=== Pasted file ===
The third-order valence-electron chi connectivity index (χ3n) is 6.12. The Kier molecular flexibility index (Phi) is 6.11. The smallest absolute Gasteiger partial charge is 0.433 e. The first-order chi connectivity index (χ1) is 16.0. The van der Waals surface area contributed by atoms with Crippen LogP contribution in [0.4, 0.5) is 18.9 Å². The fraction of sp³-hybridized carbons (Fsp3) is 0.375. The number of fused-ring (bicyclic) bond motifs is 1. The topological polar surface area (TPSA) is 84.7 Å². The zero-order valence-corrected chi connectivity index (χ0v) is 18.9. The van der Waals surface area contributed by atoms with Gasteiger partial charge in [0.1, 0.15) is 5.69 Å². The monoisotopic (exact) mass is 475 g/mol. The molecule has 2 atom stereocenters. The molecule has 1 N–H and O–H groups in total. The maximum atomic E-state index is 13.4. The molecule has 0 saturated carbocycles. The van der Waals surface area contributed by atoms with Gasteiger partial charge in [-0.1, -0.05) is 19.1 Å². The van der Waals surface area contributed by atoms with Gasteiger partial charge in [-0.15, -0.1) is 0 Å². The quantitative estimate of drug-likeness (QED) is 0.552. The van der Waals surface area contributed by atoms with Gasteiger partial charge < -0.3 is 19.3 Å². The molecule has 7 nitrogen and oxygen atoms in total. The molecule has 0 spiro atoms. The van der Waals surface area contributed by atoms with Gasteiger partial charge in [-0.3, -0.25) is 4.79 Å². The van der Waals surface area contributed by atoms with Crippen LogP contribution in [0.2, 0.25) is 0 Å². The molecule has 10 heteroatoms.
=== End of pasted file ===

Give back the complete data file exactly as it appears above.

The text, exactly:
The third-order valence-electron chi connectivity index (χ3n) is 6.12. The Kier molecular flexibility index (Phi) is 6.11. The smallest absolute Gasteiger partial charge is 0.433 e. The first-order chi connectivity index (χ1) is 16.0. The van der Waals surface area contributed by atoms with Crippen LogP contribution in [0.4, 0.5) is 18.9 Å². The fraction of sp³-hybridized carbons (Fsp3) is 0.375. The number of fused-ring (bicyclic) bond motifs is 1. The topological polar surface area (TPSA) is 84.7 Å². The zero-order valence-corrected chi connectivity index (χ0v) is 18.9. The van der Waals surface area contributed by atoms with Gasteiger partial charge in [0.1, 0.15) is 5.69 Å². The monoisotopic (exact) mass is 475 g/mol. The molecule has 2 atom stereocenters. The molecule has 1 N–H and O–H groups in total. The maximum atomic E-state index is 13.4. The molecule has 0 saturated carbocycles. The van der Waals surface area contributed by atoms with Gasteiger partial charge in [-0.1, -0.05) is 19.1 Å². The van der Waals surface area contributed by atoms with Gasteiger partial charge in [-0.15, -0.1) is 0 Å². The quantitative estimate of drug-likeness (QED) is 0.552. The van der Waals surface area contributed by atoms with Gasteiger partial charge < -0.3 is 19.3 Å². The molecule has 7 nitrogen and oxygen atoms in total. The molecule has 0 spiro atoms. The van der Waals surface area contributed by atoms with Gasteiger partial charge in [-0.3, -0.25) is 4.79 Å². The van der Waals surface area contributed by atoms with Crippen LogP contribution in [0.2, 0.25) is 0 Å². The molecule has 10 heteroatoms.